So, you’ve carried out your testing and run a series of successful Plan Do Study Act (PDSA) cycles. Now it’s time to implement your changes into business as usual and sustain the gains. This is a really important stage of your QI project, as it’s when you get to share the great results you have achieved and deploy and embed the changes into your organisation. In this article we’re going to look at what you need to do next in order to implement improvement projects effectively and how to roll out your project implementation plan.
After testing comes implementation
You tested your project and it performed well in your PDSAs - now you might be asking yourself what happens next? Well this is the time to look at creating an implementation plan so you can sustain the gains and incorporate them into your ‘business as usual’ processes.
In the BMJ Open Quality paper: ‘Quality Improvement Project Guide’, the writers explore how you can deploy your QI changes more widely once you have rolled out and tested your solution locally. We are going to look at how you can share and implement your changes further than your department, and into other areas of the organisation – and even further afield - where others might benefit from this good practice.
Before you start the process to implement QI projects, you need to consider carefully who exactly you are going to target with communications about your project. For example, which departments might benefit the most? Once you’ve established this, you will need to work out which team members within this department are important to target. For example, would your target audience be nurses, doctors, other clinicians?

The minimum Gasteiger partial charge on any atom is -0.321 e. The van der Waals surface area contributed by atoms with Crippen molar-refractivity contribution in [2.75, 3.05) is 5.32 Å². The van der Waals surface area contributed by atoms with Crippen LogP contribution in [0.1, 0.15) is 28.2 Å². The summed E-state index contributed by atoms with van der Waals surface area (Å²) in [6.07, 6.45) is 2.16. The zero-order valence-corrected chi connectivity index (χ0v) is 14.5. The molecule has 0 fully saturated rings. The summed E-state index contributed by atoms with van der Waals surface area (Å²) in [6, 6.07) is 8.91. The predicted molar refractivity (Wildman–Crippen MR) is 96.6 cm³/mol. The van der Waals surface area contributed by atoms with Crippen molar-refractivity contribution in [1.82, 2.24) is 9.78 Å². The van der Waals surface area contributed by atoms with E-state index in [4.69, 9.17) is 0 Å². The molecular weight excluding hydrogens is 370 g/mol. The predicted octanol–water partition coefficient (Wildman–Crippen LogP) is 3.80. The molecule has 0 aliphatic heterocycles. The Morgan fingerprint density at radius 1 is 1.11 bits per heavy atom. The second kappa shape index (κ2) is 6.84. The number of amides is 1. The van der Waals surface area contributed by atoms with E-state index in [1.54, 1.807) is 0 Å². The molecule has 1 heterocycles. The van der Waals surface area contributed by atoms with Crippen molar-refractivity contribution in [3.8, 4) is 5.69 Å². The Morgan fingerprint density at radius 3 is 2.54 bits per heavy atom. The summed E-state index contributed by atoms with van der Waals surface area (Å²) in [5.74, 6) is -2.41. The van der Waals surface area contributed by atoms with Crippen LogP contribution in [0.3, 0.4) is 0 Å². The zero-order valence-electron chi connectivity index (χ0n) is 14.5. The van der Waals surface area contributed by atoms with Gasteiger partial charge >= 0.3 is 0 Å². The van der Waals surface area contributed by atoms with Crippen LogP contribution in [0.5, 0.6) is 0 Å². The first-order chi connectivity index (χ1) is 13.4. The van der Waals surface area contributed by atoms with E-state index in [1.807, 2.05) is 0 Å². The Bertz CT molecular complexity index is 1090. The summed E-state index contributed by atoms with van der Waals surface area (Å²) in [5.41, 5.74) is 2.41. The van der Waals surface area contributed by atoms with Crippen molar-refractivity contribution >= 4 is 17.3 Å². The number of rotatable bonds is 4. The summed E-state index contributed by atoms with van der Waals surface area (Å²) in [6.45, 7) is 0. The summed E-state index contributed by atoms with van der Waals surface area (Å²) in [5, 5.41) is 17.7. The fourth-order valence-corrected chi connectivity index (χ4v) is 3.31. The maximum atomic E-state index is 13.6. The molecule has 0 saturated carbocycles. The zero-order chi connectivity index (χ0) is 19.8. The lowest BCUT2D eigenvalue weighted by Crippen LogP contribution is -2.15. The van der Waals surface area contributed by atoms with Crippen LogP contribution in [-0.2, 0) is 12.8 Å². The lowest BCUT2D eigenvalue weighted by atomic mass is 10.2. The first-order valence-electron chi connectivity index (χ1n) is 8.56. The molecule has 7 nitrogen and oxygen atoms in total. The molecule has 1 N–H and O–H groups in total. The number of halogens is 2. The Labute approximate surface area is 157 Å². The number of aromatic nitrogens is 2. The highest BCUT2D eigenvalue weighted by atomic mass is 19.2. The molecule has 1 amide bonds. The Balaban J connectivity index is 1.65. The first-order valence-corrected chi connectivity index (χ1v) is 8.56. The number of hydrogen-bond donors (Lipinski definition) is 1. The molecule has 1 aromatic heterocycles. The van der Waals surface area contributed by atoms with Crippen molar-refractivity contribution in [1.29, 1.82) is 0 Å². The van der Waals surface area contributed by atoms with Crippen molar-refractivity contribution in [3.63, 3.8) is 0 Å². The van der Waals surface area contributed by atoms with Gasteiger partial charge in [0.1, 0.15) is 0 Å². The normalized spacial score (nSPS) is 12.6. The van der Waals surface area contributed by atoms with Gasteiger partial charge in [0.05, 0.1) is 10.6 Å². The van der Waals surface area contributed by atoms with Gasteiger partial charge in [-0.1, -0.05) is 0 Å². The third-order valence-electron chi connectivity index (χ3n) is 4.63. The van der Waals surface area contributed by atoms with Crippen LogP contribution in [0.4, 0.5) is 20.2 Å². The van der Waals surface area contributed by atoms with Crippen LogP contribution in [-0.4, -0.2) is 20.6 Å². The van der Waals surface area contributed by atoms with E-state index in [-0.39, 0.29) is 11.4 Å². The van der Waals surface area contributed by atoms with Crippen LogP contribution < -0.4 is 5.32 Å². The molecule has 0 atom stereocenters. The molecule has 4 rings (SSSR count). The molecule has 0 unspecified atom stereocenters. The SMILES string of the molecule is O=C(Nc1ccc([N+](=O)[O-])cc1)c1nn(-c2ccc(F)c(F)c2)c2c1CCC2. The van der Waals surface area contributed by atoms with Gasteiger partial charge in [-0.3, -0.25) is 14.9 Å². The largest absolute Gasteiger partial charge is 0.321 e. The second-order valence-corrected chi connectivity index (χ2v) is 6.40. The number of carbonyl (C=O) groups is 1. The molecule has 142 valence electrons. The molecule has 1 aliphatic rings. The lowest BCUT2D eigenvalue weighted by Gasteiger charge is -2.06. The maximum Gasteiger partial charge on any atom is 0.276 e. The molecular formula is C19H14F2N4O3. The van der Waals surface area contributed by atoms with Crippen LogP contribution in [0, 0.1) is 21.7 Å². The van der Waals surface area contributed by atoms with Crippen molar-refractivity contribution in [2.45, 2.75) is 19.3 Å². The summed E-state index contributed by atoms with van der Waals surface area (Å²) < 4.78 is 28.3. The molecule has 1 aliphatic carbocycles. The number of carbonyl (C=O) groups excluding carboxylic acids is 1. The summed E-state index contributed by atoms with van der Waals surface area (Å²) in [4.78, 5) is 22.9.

The next step is to work out how to communicate the changes that you’ve tested to your target audience and how to encourage them to engage with these changes. You also need to consider how you will learn from their feedback and what tools you need to do this. Do you already use tools that help collect feedback? Or do you need to look into solutions that can help with this to spread your ideas more widely?
Often a solution such as Life QI is helpful for spreading change ideas and monitoring feedback, as well as keeping all your QI information together in one place.
It's sometimes useful to view spreading your changes as similar to carrying out PDSA cycles on a much wider scale. You might want to read more about PDSA cycles in our blog ‘How to write a PDSA.’
The Institute for Healthcare Improvement (IHI) has identified ‘7 Spreadly Sins’ which set out what not to do when you are trying to spread your healthcare improvement project.
Conversely, they recommend putting time into the following areas when you are looking at spreading your new project:
- Target population
- Promotion and communication
- Schedule for spread
- Review and guidance
- Control and sustain
The 6 steps for adopting successful solutions into routine practice
Six steps have been identified for adopting successful solutions into routine practice and to help you plan your implementation. These are summarised in this very helpful video by Dr Amar Shah, Chief Quality Officer at ELFT.